Generation in Tradition

Teenage Bhutanese hang out at Clock Tower Square, literally Thimphu’s city centre and its most ‘happening’ spot. {{name}}
Teenage Bhutanese hang out at Clock Tower Square, literally Thimphu’s city centre and its most ‘happening’ spot. {{name}}
01 February, 2012

IN 1979, BHUTAN’S THEN KING, Jigme Singye Wangchuck, coined the term Gross National Happiness (GNH) during an interview with the Indian media. It took till April 1987 before the Fifth Druk Gyalpo’s now-eponymous societal philosophy became known to the Western world when Financial Times, London, interviewed him about why Bhutan’s development was crawling ahead compared to development in Nepal and Thailand.

Today, we all know where Nepal and Thailand stand vis-a-vis Bhutan in the Human Development Index. Even a quarter century ago, the very idea that “Gross National Happiness is more important than Gross National Product” took hold of Bhutan’s citizens as immediately as it did the rest of the world in search of a new benchmark of progress. But decades have passed since GNH was enshrined as the country’s governing philosophy, and things change; today, the country’s youth, who form a significant percentage of the population—21.5 percent are 15-24 years old (UN’s World Population Prospects: The 2010 Revision)—are yearning to be part of a global mainstream that the concept of traditional GNH might find unequipped to address.

And this yearning is reflected in the casual, often blithe, way the Bhutanese are looking at and embracing change. Television and the Internet have been accessible here only since June 1999, and were introduced despite widespread fears that their “controversial” content such as fashion shows, Western music, WWF wrestling and pornography could destroy the kingdom’s traditional way of life based on unique Buddhist principles. (In fact, when welcoming media into the country, Jigme Singye Wangchuck had cautioned his people that this modern technology could be “both beneficial as well as negative for the individual and the society”.)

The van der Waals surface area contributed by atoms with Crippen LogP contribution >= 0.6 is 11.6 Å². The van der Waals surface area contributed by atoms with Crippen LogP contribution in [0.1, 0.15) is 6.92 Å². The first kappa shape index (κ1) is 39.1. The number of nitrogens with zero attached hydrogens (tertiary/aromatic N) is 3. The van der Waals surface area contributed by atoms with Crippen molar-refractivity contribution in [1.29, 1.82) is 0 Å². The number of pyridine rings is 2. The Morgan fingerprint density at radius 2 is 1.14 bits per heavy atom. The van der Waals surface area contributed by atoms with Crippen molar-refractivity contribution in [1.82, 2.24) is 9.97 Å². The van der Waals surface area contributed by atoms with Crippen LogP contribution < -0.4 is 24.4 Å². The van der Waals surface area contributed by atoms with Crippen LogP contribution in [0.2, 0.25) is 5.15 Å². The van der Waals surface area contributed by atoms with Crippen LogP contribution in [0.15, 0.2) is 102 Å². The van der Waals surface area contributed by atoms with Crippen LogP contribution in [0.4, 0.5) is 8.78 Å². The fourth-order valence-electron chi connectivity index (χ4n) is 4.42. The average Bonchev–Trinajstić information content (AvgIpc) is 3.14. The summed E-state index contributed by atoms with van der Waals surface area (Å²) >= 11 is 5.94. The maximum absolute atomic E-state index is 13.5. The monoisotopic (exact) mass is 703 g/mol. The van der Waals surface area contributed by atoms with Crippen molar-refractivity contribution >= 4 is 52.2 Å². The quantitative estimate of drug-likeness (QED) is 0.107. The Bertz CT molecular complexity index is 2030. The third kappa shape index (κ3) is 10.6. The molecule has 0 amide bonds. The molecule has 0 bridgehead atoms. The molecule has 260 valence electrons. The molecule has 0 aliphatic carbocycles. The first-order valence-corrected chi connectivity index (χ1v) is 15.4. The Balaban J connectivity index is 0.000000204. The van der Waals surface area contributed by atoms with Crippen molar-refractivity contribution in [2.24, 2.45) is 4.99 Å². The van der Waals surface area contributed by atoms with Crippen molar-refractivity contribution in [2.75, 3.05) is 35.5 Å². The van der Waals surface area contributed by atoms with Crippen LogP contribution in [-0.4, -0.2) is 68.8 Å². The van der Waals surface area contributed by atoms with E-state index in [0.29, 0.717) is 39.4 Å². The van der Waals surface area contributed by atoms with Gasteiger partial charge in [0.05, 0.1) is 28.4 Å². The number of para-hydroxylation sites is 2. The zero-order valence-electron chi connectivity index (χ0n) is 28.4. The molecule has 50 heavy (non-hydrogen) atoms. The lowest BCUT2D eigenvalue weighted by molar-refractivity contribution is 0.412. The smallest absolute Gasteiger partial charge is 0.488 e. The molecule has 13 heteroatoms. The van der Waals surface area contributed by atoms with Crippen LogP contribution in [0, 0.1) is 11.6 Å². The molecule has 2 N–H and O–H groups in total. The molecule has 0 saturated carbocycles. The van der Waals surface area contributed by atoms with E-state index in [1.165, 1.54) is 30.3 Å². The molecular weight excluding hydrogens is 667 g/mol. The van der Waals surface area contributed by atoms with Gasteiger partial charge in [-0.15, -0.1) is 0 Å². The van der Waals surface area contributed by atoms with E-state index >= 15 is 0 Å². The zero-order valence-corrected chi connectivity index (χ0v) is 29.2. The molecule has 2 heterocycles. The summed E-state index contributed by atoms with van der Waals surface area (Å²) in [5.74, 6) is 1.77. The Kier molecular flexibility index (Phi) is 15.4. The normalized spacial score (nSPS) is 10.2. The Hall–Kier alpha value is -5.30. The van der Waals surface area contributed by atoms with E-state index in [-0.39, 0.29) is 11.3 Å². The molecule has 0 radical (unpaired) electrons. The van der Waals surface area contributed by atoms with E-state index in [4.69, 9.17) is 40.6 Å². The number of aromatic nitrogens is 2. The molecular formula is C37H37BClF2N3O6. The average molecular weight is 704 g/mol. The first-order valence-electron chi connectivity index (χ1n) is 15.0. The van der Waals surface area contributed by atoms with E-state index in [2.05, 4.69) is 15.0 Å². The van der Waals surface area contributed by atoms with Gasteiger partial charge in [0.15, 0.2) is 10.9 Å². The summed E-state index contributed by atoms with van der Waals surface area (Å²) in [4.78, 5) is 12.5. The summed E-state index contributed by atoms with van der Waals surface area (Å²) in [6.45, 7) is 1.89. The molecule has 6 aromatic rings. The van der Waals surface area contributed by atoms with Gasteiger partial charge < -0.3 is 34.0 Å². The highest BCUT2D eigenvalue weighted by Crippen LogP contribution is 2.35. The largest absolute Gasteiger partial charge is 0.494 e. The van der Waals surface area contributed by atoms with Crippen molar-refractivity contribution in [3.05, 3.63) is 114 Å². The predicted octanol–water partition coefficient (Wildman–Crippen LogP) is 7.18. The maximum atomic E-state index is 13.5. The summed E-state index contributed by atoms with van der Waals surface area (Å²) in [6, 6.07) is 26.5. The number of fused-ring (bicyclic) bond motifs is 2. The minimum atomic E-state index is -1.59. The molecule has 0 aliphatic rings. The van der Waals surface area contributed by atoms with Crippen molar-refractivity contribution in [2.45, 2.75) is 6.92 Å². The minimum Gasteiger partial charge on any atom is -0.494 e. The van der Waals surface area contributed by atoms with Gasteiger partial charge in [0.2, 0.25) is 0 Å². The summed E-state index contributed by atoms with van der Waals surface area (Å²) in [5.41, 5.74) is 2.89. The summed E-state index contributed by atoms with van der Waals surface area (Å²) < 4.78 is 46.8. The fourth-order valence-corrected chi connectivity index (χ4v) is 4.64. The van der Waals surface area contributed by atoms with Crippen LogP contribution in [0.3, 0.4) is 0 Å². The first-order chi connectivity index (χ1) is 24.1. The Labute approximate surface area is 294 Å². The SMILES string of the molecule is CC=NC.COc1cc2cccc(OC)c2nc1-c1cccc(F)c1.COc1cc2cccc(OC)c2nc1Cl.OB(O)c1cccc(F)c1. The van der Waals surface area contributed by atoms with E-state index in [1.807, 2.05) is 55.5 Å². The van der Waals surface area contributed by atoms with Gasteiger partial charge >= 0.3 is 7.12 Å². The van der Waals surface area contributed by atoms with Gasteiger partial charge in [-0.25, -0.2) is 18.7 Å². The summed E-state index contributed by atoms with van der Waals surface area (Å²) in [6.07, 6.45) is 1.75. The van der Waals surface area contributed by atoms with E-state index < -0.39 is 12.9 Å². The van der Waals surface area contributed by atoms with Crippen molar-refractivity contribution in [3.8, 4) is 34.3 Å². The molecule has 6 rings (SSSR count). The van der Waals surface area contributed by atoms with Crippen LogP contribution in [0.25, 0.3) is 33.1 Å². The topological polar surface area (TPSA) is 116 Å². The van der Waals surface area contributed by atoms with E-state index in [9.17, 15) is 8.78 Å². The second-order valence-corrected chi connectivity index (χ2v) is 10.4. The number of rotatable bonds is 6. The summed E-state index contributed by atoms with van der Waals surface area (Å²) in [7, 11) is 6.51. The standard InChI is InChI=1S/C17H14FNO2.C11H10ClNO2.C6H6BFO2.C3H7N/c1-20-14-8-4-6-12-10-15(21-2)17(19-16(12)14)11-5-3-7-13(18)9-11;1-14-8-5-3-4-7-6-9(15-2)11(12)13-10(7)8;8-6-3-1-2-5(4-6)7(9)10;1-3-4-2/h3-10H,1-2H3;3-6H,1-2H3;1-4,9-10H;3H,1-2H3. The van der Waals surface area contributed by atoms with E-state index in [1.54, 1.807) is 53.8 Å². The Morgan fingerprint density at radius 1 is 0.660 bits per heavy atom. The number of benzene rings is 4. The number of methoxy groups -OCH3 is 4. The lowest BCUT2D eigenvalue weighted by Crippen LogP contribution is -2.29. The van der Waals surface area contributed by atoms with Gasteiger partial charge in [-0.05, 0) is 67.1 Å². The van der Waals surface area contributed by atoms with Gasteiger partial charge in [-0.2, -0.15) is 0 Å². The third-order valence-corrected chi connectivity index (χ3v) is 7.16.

This caution has little meaning now: teenagers dressed in hip Western outfits adjacent to a red-robed Buddhist monk are evidence of the contradiction in terms that the modern landscape of Bhutan is becoming. This ‘image’, although an easy juxtaposition, is symbolic of the questioning of the idea of Bhutan’s modernity.

Going to a club and dancing till the early hours was once alien to Bhutanese. But today downtown Thimphu has some raucous clubs, and they are packed on weekends. Those youth who cannot afford these clubs end up in small, underground ‘dance-bars’, where they have ‘geishas’ for company. These girls, who sing and dance, make more than the national average—in a country where the per capita income has been more than $2,000 a year for at least the past three fiscals—but constantly have to deal with the downside: misbehaviour by clubbers.

What is being questioned in 21st-century Bhutan is the negotiating of change—as opposed to negotiating with change, which is done and dusted—change won. Now, the very definition of ‘happiness’ will need to accommodate the increasing admittance of international motifs of style and fashion and lifestyle. The kingdom of Druk Yul—such as it is, for the king has no constitutional powers (but nonetheless, and seemingly paradoxically, remains the driver of change: the current monarch, the “people’s king”, Jigme Khesar Namgyel Wangchuck, married a commoner in October this year to no societal perturbation whatsoever)—is now, rather uncomfortably, coming to terms with access to international brands. The trepidation about letting the world barge in is very real here—notwithstanding that Bhutan itself has become an international brand.